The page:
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CRTC may not regulate basic Internet speeds, service levels

FILE PHOTO - Lights are illuminated on a modem in Chelsea, Que., on July 11, 2011. The country's telecom regulator says there are no guarantees it will enforce minimum Internet speeds and service levels across Canada, even if it comes up with new target levels.
Image Credit: THE CANADIAN PRESS/Adrian Wyld
April 11, 2016 - 10:30 AM

GATINEAU, Que. - The country's telecom regulator says there are no guarantees it will enforce minimum Internet speeds and service levels across Canada, even if it comes up with new target levels.

The chairman of the Canadian Radio-television and Telecommunications Commission says it will be up to participants in hearings being held in Gatineau to demonstrate why the regulator should act.

Jean-Pierre Blais says it's important for proponents of regulation to show why market forces are not enough to ensure the public's need for Internet services is being met.

Blais made the comments as the regulator began a three-week examination of basic telecommunication services and whether high-speed Internet service should be declared a right.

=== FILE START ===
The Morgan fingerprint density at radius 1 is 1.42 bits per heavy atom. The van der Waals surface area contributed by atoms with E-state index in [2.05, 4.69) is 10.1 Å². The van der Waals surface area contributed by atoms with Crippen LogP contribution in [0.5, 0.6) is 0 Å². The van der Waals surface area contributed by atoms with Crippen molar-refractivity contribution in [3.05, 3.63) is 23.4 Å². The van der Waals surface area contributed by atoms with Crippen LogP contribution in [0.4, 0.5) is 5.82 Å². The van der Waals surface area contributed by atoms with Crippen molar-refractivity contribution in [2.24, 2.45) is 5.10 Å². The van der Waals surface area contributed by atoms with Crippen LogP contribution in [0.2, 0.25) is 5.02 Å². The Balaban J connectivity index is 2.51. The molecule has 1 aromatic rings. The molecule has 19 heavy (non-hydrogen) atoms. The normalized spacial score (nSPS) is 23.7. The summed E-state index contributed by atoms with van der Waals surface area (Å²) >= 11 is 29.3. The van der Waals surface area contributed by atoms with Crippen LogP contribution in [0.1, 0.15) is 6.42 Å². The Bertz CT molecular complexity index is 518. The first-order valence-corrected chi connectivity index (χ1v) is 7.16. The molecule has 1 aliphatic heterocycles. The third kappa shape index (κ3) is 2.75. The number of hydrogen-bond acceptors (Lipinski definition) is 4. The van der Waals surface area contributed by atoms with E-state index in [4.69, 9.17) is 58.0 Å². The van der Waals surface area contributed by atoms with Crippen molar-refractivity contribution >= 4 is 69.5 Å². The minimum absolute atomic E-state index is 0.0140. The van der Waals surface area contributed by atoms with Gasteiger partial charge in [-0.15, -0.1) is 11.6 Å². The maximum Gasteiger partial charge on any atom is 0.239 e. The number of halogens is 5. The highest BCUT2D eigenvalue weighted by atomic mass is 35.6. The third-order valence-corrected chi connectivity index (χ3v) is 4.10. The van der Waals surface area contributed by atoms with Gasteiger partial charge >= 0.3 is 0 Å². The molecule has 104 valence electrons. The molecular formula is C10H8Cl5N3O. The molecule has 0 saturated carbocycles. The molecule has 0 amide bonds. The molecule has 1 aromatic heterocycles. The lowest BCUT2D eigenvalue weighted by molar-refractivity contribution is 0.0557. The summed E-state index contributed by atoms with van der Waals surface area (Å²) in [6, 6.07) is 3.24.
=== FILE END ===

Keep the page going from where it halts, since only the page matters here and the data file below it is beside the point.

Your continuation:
Currently, basic telecommunications services in Canada include individual line, touch-tone phone service, the ability to connect to the Internet at low speeds, access to long distance, directory assistance services, enhanced calling features and privacy protection features, emergency services and voice mail.

Blais says if the definition of basic telecom services is to change, it has to be based on facts.

"The CRTC must make informed decisions, based on solid evidence, while taking into account the real and reasonable needs of the population," Blais said in an opening statement to the hearings.

"As it is crucial not to confuse 'wants' with 'needs', the CRTC is asking parties to take a fact-based and objective approach to these discussions," he said.

"It is also important to note that any target speed or service level that, in the course of the hearing, the CRTC finds to be ideal or a good measure of success would not necessarily guarantee regulatory action in this regard."

News from © The Canadian Press, 2016
The Canadian Press

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